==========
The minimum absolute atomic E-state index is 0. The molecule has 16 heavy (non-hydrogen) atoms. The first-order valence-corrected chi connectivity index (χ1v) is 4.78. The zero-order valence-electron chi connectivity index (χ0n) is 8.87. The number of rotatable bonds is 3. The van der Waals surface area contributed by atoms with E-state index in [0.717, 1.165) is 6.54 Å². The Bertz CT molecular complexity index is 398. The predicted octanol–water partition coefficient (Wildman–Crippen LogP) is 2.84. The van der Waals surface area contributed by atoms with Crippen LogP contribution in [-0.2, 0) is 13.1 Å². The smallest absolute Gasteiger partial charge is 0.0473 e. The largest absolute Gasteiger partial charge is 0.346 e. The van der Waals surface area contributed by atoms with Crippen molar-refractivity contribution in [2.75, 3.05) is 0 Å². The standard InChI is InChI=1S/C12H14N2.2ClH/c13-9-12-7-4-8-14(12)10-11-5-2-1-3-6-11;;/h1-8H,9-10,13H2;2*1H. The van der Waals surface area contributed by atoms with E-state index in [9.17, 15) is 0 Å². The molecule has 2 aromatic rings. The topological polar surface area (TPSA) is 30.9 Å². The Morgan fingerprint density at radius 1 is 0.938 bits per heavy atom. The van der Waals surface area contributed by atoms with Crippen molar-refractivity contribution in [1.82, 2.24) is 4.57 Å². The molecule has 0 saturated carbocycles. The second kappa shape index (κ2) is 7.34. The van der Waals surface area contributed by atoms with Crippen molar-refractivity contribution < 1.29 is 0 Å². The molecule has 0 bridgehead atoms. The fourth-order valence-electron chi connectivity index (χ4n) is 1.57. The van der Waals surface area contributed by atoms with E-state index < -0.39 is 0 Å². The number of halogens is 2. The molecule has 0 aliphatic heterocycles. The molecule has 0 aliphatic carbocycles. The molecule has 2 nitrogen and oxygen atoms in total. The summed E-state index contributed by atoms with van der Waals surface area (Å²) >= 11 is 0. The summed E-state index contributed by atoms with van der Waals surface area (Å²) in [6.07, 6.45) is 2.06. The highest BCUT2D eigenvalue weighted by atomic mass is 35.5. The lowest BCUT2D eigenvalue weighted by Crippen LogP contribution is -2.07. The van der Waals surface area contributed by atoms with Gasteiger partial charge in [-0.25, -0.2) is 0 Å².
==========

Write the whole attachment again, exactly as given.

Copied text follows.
The minimum absolute atomic E-state index is 0. The molecule has 16 heavy (non-hydrogen) atoms. The first-order valence-corrected chi connectivity index (χ1v) is 4.78. The zero-order valence-electron chi connectivity index (χ0n) is 8.87. The number of rotatable bonds is 3. The van der Waals surface area contributed by atoms with E-state index in [0.717, 1.165) is 6.54 Å². The Bertz CT molecular complexity index is 398. The predicted octanol–water partition coefficient (Wildman–Crippen LogP) is 2.84. The van der Waals surface area contributed by atoms with Crippen LogP contribution in [-0.2, 0) is 13.1 Å². The smallest absolute Gasteiger partial charge is 0.0473 e. The largest absolute Gasteiger partial charge is 0.346 e. The van der Waals surface area contributed by atoms with Crippen molar-refractivity contribution in [2.75, 3.05) is 0 Å². The standard InChI is InChI=1S/C12H14N2.2ClH/c13-9-12-7-4-8-14(12)10-11-5-2-1-3-6-11;;/h1-8H,9-10,13H2;2*1H. The van der Waals surface area contributed by atoms with E-state index in [9.17, 15) is 0 Å². The molecule has 2 aromatic rings. The topological polar surface area (TPSA) is 30.9 Å². The Morgan fingerprint density at radius 1 is 0.938 bits per heavy atom. The van der Waals surface area contributed by atoms with Crippen molar-refractivity contribution in [1.82, 2.24) is 4.57 Å². The molecule has 0 saturated carbocycles. The second kappa shape index (κ2) is 7.34. The van der Waals surface area contributed by atoms with Crippen molar-refractivity contribution < 1.29 is 0 Å². The molecule has 0 bridgehead atoms. The fourth-order valence-electron chi connectivity index (χ4n) is 1.57. The van der Waals surface area contributed by atoms with E-state index < -0.39 is 0 Å². The number of halogens is 2. The molecule has 0 aliphatic heterocycles. The molecule has 0 aliphatic carbocycles. The molecule has 2 nitrogen and oxygen atoms in total. The summed E-state index contributed by atoms with van der Waals surface area (Å²) >= 11 is 0. The summed E-state index contributed by atoms with van der Waals surface area (Å²) in [6.07, 6.45) is 2.06. The highest BCUT2D eigenvalue weighted by atomic mass is 35.5. The lowest BCUT2D eigenvalue weighted by Crippen LogP contribution is -2.07. The van der Waals surface area contributed by atoms with Gasteiger partial charge in [-0.25, -0.2) is 0 Å².